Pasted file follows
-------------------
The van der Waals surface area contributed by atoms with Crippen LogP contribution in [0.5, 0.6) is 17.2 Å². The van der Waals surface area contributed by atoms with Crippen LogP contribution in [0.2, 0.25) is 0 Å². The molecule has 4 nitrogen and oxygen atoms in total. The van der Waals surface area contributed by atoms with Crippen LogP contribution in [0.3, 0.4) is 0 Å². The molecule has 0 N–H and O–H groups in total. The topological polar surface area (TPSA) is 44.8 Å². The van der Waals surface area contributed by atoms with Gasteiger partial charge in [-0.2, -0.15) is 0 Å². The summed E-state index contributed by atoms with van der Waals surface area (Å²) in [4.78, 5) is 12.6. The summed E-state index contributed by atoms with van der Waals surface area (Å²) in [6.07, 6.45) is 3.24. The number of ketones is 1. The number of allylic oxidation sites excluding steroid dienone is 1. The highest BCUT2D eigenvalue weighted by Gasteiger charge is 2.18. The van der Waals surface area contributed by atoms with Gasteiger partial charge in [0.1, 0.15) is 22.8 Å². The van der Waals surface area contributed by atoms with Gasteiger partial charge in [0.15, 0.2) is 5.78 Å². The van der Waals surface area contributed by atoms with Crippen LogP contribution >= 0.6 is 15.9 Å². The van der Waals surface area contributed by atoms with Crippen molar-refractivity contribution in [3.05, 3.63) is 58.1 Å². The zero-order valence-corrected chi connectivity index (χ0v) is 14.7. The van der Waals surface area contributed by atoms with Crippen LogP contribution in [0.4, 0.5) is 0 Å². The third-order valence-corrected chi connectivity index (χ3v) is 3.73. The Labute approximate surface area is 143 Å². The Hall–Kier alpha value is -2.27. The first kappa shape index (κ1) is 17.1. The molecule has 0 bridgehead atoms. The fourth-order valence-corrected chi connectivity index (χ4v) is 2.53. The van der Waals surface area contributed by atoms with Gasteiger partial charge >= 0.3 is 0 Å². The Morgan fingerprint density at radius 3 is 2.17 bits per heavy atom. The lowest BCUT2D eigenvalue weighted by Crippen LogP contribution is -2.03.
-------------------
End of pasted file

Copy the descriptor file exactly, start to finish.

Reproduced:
The van der Waals surface area contributed by atoms with Crippen LogP contribution in [0.5, 0.6) is 17.2 Å². The van der Waals surface area contributed by atoms with Crippen LogP contribution in [0.2, 0.25) is 0 Å². The molecule has 4 nitrogen and oxygen atoms in total. The van der Waals surface area contributed by atoms with Crippen LogP contribution in [0.3, 0.4) is 0 Å². The molecule has 0 N–H and O–H groups in total. The topological polar surface area (TPSA) is 44.8 Å². The van der Waals surface area contributed by atoms with Gasteiger partial charge in [-0.2, -0.15) is 0 Å². The summed E-state index contributed by atoms with van der Waals surface area (Å²) in [4.78, 5) is 12.6. The summed E-state index contributed by atoms with van der Waals surface area (Å²) in [6.07, 6.45) is 3.24. The number of ketones is 1. The number of allylic oxidation sites excluding steroid dienone is 1. The highest BCUT2D eigenvalue weighted by Gasteiger charge is 2.18. The van der Waals surface area contributed by atoms with Gasteiger partial charge in [0.1, 0.15) is 22.8 Å². The van der Waals surface area contributed by atoms with Gasteiger partial charge in [0.15, 0.2) is 5.78 Å². The van der Waals surface area contributed by atoms with Crippen LogP contribution >= 0.6 is 15.9 Å². The van der Waals surface area contributed by atoms with Crippen molar-refractivity contribution in [3.05, 3.63) is 58.1 Å². The zero-order valence-corrected chi connectivity index (χ0v) is 14.7. The van der Waals surface area contributed by atoms with Crippen LogP contribution in [0.4, 0.5) is 0 Å². The third-order valence-corrected chi connectivity index (χ3v) is 3.73. The Labute approximate surface area is 143 Å². The Hall–Kier alpha value is -2.27. The first kappa shape index (κ1) is 17.1. The molecule has 0 bridgehead atoms. The fourth-order valence-corrected chi connectivity index (χ4v) is 2.53. The van der Waals surface area contributed by atoms with Gasteiger partial charge >= 0.3 is 0 Å². The Morgan fingerprint density at radius 3 is 2.17 bits per heavy atom. The lowest BCUT2D eigenvalue weighted by Crippen LogP contribution is -2.03.